The federal government is celebrating Day One of cannabis legalization in Canada by offering pardons to certain drug offenders.

Until now, Canadians who have been convicted of simple marijuana possession could have faced fines up to C$1,000 and six months in jail. Then they would have to wait at least 5 years before being allowed to apply for a pardon through the Parole Board of Canada. But that is set to change as the federal government has announced plans to expedite the process for pardons.

So Canadian convicts won't have to wait 5 years to be apply anymore. However, getting a pardon won't be automatic. Instead, cannabis offenders will have to fill out an application form to be considered for a pardon. And they have to finish their sentences before being eligible to apply. Additionally, sources speaking to CTV have said the pardons will only be available to individuals charged with possession of 30 grams of cannabis or less.

The application process will be free, according to Public Safety Minister Ralph Goodale, who told reporters during a press conference earlier today in Ottawa that the federal government "hopes to make the process as simple as possible." But first, the new approach has to be approved by the House of Commons. Minister Goodale hopes to introduce the pardon legislation to parliament at the end of this year. He added that reworking the criminal justice system will be tricky as the feds need to get the provinces onboard with reform. 

If successful, the new legislation would help former convicts move on from their previous mistakes, but the federal government could do more to help them start over. Simply put, pardons are not as effective as expungements. A pardon basically forgives a previous offense in light of changing attitudes toward issues like cannabis. In contrast, an expungement seals court records, which basically means the former convict can carry on as thought the crime never happened.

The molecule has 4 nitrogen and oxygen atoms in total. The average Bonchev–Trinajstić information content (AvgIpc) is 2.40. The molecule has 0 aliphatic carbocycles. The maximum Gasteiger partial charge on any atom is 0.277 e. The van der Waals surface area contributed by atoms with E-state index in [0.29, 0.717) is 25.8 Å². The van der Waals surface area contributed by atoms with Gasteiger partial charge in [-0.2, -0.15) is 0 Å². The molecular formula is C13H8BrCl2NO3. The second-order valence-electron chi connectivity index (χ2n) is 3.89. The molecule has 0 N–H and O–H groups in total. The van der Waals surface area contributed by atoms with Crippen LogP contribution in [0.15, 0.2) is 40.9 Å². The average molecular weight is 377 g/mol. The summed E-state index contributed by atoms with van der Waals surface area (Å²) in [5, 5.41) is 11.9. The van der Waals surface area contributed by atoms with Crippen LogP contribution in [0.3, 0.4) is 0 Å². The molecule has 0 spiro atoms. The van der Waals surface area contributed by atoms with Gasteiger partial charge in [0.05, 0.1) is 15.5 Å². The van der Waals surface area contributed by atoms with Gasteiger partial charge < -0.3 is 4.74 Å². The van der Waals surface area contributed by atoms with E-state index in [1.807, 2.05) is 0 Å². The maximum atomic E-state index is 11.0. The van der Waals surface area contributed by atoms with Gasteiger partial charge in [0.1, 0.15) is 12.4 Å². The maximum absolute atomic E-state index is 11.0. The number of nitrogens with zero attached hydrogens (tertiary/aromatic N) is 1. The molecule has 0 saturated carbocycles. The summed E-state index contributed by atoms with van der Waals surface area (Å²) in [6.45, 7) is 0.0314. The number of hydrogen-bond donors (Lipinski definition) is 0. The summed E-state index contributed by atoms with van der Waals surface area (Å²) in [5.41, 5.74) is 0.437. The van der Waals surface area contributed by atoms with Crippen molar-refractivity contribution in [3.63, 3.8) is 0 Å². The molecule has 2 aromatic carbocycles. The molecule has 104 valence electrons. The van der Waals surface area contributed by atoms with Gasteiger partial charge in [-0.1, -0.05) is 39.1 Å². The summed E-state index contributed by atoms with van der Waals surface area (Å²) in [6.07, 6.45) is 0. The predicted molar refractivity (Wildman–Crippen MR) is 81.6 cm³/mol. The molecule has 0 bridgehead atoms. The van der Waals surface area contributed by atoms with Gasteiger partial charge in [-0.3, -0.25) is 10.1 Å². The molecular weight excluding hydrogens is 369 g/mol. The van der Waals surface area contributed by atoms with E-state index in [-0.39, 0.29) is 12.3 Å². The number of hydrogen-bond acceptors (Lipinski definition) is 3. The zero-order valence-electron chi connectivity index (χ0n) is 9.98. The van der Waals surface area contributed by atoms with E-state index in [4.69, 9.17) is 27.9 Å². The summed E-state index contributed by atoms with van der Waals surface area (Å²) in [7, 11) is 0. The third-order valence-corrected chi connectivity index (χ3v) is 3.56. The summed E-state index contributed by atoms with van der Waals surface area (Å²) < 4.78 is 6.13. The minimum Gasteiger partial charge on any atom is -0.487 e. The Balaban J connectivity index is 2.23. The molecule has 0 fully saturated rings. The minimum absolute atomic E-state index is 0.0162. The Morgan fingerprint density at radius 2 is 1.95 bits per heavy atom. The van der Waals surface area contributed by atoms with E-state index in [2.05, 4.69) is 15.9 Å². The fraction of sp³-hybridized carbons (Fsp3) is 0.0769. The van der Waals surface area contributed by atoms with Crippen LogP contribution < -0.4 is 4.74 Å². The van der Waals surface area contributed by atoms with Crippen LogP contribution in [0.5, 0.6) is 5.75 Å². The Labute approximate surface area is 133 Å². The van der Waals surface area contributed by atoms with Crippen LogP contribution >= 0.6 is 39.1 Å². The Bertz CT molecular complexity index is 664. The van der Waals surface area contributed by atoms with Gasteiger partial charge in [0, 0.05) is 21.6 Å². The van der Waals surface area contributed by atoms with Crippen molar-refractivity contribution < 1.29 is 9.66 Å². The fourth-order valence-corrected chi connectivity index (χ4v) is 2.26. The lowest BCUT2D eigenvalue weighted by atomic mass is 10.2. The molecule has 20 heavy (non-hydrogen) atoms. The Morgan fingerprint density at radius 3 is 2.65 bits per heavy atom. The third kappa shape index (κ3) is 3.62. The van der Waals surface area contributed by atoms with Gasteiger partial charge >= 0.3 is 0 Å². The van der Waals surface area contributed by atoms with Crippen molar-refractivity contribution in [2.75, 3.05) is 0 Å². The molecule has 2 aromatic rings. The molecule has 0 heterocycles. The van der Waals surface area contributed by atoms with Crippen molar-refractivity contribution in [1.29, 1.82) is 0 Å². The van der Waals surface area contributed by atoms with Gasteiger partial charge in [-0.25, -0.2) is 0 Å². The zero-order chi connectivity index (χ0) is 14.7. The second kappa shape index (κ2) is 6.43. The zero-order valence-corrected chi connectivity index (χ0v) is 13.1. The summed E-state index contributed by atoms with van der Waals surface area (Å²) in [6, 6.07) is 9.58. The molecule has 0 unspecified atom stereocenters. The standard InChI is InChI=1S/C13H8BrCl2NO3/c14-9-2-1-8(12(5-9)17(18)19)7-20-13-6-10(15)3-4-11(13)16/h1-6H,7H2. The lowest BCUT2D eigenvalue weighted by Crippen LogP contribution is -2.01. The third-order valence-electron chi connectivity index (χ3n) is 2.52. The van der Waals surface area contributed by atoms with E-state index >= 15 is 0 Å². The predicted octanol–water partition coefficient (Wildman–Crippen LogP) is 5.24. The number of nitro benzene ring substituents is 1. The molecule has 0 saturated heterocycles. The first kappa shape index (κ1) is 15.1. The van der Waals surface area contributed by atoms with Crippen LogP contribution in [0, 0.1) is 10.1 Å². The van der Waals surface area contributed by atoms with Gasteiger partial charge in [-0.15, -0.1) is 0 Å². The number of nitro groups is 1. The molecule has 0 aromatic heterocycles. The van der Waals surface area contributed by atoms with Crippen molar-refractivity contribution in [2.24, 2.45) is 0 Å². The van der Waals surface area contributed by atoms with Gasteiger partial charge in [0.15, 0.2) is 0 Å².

Meanwhile, people who are currently awaiting trial for simple possession could still be sentenced, according to Justice Minister Jody Wilson-Raybould, who said the decision of whether or not to pursue those cases will be left up to prosecutors. 

This isn't the first time that the Canadian government has tried to help former convicts of crimes that have been scrubbed off the books. After Canada finally ended the criminalization of homosexuality, former convicts were offered expungements. But cannabis offenders don't deserve the same consideration, according to Minister Goodale, who said cannabis prohibition is "not of the same nature of the historical social injustice" that the LGBT community once faced. 

Although pardons aren't as effective as expungements, the government's new approach is certainly a step forward. And wider amnesty programs could be later implemented by local courthouses, and the federal program itself is liable to change moving forward. Prime Minister Justin Trudeau himself told reporters yesterday that the government will "be talking about that in the coming days and weeks."

Previously Trudeau has stated that he would not be considering any movement towards pardons or expungement of cannabis convictions until after legalization day. The lack of action on this issue has proven to be a point of contention for many activists. And while the promise to move ahead with some sort of program is encouraging, we will have to wait until the legislation is introduced to fully-evaluate the effectiveness of the new approach to pardons.

H/T: VICE